Again, unlike Nicodemus, she realized then and there who Jesus was. And ran off to tell her neighbors. Once they themselves spent time with him and learned from him, they too believed.

In effect, this unnamed woman from Samaria became one of the earliest evangelists proclaiming Jesus as the Messiah.

To most of us here this morning, the living water of Jesus is nothing new. In our baptisms, that water was poured over our heads—when the vast majority of us were too young to remember it. Our spiritual thirst has hopefully been satisfied without interruption—through regular worship, study of the scriptures, mutual consolation, and service to others.

Yet, like the Israelites in the wilderness, we too can occasionally suffer from a lack of spiritual water. We too can go through periods of spiritual drought. Sometimes there appears for a number of us no way to avoid them. They have a life span of their own that’s impervious to our efforts of drawing up strength from a spiritual well that has seemingly, at least temporarily, gone dry. At such times, we pray and we wait. We wait for that rain that will come again and refill the spring that runs underneath the well and replenishes it.

When it comes and our thirst is quenched once again, how do we then share it?  As the Samaritan woman did with her fellow townspeople?  Unlike the age during which John lived, we do not find ourselves in a time and place in which our faith is unknown to the majority of people. We live in a nation that, before it was even established, was already well populated and influenced by Christians.

Still, in recent decades, our society may now not be as different as the one that the gospel writer himself knew. In other words, it too has become deeply pluralistic and morethan ever, has become a land of many religions and, for a fast growing number of people—especially young people—no religion at all. There are many who know of Christ, but do not know him himself—do not know him firsthand, do not know him personally. Do not know that he is the source of living water, a spiritual spring gushing forth the love of God.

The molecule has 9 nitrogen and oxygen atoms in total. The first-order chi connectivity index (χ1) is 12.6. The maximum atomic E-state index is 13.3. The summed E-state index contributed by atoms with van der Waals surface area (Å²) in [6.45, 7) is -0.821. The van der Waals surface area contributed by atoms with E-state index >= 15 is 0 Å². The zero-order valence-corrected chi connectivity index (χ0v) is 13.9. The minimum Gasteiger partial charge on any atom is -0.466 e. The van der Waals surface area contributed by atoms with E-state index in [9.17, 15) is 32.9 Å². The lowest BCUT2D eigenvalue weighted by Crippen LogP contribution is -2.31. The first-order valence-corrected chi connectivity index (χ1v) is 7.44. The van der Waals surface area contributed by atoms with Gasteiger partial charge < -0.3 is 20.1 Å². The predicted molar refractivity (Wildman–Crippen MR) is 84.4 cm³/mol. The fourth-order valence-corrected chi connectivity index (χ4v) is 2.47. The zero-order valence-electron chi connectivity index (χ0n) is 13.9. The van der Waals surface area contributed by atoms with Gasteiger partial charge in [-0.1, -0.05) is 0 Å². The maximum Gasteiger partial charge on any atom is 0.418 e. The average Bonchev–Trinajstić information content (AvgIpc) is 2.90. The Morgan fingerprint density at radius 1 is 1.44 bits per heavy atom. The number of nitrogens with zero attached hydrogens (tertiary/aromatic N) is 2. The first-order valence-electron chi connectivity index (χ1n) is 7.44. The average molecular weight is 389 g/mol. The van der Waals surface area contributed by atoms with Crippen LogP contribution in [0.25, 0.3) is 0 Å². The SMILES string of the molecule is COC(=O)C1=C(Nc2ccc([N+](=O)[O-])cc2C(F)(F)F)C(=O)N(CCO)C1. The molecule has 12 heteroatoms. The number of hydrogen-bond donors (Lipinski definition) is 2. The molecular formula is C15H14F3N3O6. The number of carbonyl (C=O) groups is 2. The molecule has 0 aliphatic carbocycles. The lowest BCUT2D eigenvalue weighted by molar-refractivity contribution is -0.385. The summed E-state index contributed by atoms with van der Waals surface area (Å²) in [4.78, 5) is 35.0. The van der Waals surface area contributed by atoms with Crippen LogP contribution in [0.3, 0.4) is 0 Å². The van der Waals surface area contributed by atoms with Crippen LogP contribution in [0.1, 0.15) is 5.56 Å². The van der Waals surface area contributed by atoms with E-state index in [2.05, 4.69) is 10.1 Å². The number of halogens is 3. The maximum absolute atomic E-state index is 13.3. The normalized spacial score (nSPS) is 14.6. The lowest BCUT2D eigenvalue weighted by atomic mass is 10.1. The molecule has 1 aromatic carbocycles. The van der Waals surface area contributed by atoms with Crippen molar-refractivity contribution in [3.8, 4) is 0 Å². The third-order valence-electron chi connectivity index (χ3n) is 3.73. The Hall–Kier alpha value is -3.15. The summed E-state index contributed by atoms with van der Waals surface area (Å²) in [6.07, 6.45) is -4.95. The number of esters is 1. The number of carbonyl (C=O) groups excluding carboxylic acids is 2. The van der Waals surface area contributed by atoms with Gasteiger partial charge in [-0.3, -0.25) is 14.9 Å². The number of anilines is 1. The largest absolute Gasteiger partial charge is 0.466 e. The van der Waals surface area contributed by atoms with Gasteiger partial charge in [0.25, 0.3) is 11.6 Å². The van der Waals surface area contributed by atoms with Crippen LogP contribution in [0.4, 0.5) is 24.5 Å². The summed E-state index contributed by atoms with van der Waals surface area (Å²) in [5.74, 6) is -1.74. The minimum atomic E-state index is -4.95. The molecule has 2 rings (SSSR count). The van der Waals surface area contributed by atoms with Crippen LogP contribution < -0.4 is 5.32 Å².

We continue trying to learn how we might best share that good news. Again, it requires prayer and patience—and also some risk-taking. Over the ages, we Christians have managed to hold our ground and witness faithfully.

One example of that has to do directly with Jacob’s Well—that place  where Jesus and the Samaritan woman first met. At some point in the early Church, it was “probably…used for Christian baptisms,” and, by the late fourth century, “a…church was built over the site.”

A hundred years or so later it “was most likely destroyed during” a Samaritan uprising. A Christian emperor subsequently rebuilt it. By the time of the First Crusade, though, it had fallen into ruin, perhaps through neglect. Then, in the late twelfth century, another house of worship was built there. A few years afterwards it may have been destroyed in a battle between Crusaders and Muslims. Not until 150 years ago was a new church erected over the well—this time by the Greek Orthodox Church, which then, in the 1920s, was leveled by a major earthquake. Yet again, a new building was erected in its place, which has recently undergone a major “reconstruction.” [i] Through all these changes—over the course of more than 1,500 years—in a crypt on a lower floor, the well still stands. The water still flows.

As a familiar hymn puts it, the miracle of Jesus’ life, death, & new life has become an old, old story. Yet it also says it’s a story…

some have never heard—

the message of salvation

from God’s own holy Word.”[ii]

Jacob’s Well continues to stand, maybe as a sign of God’s faithfulness, reminding us in both good times and bad, that the fresh, living water of Jesus sustains us—even when we don’t see it or feel it. And, further, as the power of that water moved the Samaritan woman to tell others about him, so it also moves us.



[ii] “I Love to Tell the Story,” text: Katherine Hankey, 1834-1911.